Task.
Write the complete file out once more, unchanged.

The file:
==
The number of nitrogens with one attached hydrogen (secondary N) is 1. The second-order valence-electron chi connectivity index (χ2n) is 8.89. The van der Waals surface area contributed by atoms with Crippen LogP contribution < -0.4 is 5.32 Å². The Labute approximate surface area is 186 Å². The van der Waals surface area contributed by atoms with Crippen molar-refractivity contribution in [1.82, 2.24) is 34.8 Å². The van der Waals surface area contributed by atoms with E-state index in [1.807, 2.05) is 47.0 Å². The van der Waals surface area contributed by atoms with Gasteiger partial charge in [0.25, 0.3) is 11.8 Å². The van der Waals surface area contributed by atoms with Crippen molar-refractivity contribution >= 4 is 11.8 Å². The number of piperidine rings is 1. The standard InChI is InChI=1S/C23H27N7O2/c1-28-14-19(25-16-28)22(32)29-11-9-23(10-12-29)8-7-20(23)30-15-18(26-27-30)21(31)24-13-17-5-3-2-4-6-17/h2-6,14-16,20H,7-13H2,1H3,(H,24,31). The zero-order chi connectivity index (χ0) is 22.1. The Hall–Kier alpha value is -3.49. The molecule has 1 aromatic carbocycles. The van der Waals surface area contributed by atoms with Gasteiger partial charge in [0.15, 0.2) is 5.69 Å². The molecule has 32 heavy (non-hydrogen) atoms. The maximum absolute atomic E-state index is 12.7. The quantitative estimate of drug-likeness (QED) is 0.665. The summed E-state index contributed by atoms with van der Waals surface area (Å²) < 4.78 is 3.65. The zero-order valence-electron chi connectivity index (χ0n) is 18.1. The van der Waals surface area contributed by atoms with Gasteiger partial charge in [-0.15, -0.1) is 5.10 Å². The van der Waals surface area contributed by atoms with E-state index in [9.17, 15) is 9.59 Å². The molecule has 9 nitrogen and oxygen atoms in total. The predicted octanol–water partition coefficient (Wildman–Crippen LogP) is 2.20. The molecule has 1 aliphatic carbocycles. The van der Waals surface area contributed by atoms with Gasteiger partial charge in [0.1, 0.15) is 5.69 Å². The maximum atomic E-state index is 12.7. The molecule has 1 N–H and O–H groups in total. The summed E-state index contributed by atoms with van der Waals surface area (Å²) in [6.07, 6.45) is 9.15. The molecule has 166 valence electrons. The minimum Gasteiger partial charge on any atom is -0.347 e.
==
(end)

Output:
The number of nitrogens with one attached hydrogen (secondary N) is 1. The second-order valence-electron chi connectivity index (χ2n) is 8.89. The van der Waals surface area contributed by atoms with Crippen LogP contribution < -0.4 is 5.32 Å². The Labute approximate surface area is 186 Å². The van der Waals surface area contributed by atoms with Crippen molar-refractivity contribution in [1.82, 2.24) is 34.8 Å². The van der Waals surface area contributed by atoms with E-state index in [1.807, 2.05) is 47.0 Å². The van der Waals surface area contributed by atoms with Gasteiger partial charge in [0.25, 0.3) is 11.8 Å². The van der Waals surface area contributed by atoms with Crippen molar-refractivity contribution >= 4 is 11.8 Å². The number of piperidine rings is 1. The standard InChI is InChI=1S/C23H27N7O2/c1-28-14-19(25-16-28)22(32)29-11-9-23(10-12-29)8-7-20(23)30-15-18(26-27-30)21(31)24-13-17-5-3-2-4-6-17/h2-6,14-16,20H,7-13H2,1H3,(H,24,31). The zero-order chi connectivity index (χ0) is 22.1. The Hall–Kier alpha value is -3.49. The molecule has 1 aromatic carbocycles. The van der Waals surface area contributed by atoms with Gasteiger partial charge in [0.15, 0.2) is 5.69 Å². The molecule has 32 heavy (non-hydrogen) atoms. The maximum absolute atomic E-state index is 12.7. The quantitative estimate of drug-likeness (QED) is 0.665. The summed E-state index contributed by atoms with van der Waals surface area (Å²) < 4.78 is 3.65. The zero-order valence-electron chi connectivity index (χ0n) is 18.1. The van der Waals surface area contributed by atoms with Gasteiger partial charge in [-0.15, -0.1) is 5.10 Å². The van der Waals surface area contributed by atoms with E-state index in [9.17, 15) is 9.59 Å². The molecule has 9 nitrogen and oxygen atoms in total. The predicted octanol–water partition coefficient (Wildman–Crippen LogP) is 2.20. The molecule has 1 aliphatic carbocycles. The van der Waals surface area contributed by atoms with Gasteiger partial charge in [0.1, 0.15) is 5.69 Å². The maximum atomic E-state index is 12.7. The molecule has 1 N–H and O–H groups in total. The summed E-state index contributed by atoms with van der Waals surface area (Å²) in [6.07, 6.45) is 9.15. The molecule has 166 valence electrons. The minimum Gasteiger partial charge on any atom is -0.347 e.